Amelia and Xavier Bettencourt are used to being in the kitchen so perhaps it’s no surprise that they took second place in the annual pumpkin pie contest to benefit the United Samaritans Foundation – except for the fact that they are nine and six years old, respectively.
“They did all the measuring and mixing,” said their mother, Rebecca Bettencourt. “They made a traditional pie; there was nothing fancy about the recipe.”
However, according to the contest’s facilitator local chiropractor David Dubyak, it is the traditional pies that usually win the contest. For the past 19 years Dubyak has collaborated with USF to donate pumpkin pies to the foundation’s annual Thanksgiving meal given to those in need through the USF Daily Bread mobile food truck.
While Bettencourt concedes she did have to help the little ones with the oven, she noted that the children “are comfortable in the kitchen” as the family often cooks together. But Amelia and Xavier didn’t bake the pies to showcase their culinary talents.
“They both have huge hearts,” said Bettencourt of the children’s desire to contribute to those in need this holiday season.
The Bettencourt kids weren’t the only ones looking to give back through the contest as first place winner Pat McGuire entered the contest for the same reason. After hearing about the contest for several years she finally decided to enter a pie using the recipe off the back of the Libby’s pumpkin can. But what was her first place secret?
“The key is to mix the ingredients gently by hand,” said McGuire. “The mixer just doesn’t let the pie set as well.”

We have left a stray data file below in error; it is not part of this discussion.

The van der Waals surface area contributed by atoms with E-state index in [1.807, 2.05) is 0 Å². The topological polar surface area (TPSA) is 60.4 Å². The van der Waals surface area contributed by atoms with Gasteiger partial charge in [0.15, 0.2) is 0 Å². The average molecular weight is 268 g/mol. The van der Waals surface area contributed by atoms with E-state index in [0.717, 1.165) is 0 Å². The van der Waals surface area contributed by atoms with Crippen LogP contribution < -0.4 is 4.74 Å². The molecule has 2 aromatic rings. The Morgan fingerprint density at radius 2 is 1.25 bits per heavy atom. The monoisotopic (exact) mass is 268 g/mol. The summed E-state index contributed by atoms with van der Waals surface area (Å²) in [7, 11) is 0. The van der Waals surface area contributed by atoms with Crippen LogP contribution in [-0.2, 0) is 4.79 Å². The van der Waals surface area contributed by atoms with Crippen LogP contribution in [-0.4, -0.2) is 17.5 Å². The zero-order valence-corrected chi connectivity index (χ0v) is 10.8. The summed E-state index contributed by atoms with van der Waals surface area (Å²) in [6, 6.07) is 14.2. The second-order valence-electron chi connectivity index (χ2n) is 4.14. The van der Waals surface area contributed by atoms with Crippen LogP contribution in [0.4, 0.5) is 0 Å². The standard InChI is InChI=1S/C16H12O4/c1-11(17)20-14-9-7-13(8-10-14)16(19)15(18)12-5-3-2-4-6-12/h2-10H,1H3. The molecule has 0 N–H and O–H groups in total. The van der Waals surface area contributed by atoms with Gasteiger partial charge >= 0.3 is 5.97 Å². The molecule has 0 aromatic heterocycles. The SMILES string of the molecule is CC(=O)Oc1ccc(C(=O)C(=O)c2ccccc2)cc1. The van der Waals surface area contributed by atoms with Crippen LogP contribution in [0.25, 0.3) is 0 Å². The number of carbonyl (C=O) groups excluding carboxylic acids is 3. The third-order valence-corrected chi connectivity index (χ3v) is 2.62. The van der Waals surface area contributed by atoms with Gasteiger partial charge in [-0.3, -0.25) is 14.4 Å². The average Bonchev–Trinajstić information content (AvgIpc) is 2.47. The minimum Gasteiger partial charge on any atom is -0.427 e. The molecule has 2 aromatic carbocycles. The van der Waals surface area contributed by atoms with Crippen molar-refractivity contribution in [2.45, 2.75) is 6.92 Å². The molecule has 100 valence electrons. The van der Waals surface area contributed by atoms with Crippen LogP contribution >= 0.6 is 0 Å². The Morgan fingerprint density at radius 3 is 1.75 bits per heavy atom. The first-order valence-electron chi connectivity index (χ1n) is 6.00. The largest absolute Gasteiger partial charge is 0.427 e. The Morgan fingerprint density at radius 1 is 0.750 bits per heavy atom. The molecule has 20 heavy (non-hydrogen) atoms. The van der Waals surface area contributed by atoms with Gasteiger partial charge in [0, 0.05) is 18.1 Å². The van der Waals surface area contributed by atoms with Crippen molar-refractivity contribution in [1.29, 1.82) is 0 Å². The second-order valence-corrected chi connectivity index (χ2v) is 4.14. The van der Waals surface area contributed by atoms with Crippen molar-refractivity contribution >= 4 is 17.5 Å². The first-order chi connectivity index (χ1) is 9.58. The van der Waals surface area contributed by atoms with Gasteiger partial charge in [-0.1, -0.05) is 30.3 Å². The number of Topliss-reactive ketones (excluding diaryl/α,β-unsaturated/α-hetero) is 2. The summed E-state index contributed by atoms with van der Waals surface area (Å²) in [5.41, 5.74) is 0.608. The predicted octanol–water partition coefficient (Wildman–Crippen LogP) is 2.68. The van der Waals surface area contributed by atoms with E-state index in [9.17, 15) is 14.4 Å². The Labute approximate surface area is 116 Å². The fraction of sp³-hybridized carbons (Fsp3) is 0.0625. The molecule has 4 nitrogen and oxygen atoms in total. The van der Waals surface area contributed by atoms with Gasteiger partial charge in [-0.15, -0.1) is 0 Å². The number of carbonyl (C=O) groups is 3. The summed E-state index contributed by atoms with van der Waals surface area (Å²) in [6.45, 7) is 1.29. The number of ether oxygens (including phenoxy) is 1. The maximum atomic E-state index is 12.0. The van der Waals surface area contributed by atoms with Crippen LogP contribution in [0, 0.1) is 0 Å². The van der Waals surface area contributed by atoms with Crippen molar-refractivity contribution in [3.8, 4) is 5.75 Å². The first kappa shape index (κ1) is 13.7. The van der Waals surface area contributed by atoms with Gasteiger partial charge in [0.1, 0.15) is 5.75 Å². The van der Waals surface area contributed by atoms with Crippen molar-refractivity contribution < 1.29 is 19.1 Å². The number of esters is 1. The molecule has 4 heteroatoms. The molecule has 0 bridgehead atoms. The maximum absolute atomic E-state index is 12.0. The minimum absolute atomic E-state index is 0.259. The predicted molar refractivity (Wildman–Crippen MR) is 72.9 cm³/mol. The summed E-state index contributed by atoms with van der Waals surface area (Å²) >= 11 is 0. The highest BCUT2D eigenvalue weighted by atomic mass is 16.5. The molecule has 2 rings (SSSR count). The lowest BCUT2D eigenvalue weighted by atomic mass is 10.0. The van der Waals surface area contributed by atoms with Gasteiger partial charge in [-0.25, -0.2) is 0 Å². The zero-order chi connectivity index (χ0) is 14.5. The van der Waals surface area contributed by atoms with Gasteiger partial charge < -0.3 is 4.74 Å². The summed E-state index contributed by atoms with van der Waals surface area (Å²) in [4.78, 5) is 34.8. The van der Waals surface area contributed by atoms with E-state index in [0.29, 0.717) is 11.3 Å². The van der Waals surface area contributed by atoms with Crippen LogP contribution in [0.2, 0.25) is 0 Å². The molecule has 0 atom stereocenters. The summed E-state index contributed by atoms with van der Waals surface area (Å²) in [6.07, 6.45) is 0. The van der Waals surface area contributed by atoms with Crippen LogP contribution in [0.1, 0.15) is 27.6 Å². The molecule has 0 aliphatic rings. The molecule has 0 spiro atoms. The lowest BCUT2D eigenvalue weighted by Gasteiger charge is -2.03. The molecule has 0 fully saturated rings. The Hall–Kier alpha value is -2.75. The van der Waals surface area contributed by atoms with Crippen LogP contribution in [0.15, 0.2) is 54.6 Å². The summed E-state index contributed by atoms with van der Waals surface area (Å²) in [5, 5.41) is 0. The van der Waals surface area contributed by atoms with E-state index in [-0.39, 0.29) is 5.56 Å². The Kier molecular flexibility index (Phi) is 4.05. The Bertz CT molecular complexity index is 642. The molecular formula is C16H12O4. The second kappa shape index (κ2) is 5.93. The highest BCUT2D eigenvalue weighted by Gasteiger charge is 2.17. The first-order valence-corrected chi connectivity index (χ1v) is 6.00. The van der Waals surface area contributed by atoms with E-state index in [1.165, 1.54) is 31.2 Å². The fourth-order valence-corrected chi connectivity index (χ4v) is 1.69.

McGuire’s pie also featured a detailed crust with a maple leaf and small pumpkin made of dough in the middle of the pie.
After retiring from the Turlock Unified School District, McGuire worked for a year in a local bakery, Angela’s Sweets, where she was able to hone her baking skills. While she was pleased to take first place, she will be donating the $100 prize back to USF “because every dollar helps.”
“A year ago I went on a truck and saw the impact that USF has on the community,” said McGuire.
“It is truly is an honor to be able to share in this way.”
While overall donations were down from 163 pies in 2013, the 110 pies donated this year translate into hundreds of slices of pie for those in need this Thanksgiving. The Foundation also augments the need with pie donations from local companies.
Fifteen individuals competed in the contest, each entering two pies, and the additional 80 were given on behalf of the Ceres High School Home Economics Department. This year’s judges were former Mayor of Hughson Roman Bawanan, CEO of United Way Francine DiCiano, Maria Henry, owner of The Billing Department, Mike Pratt of Pratt Architecture, and Michael Ortiz, executive chef of Toscana’s Ristorante.
Together the five judges cast their votes on the texture and taste of the pie crust and filling.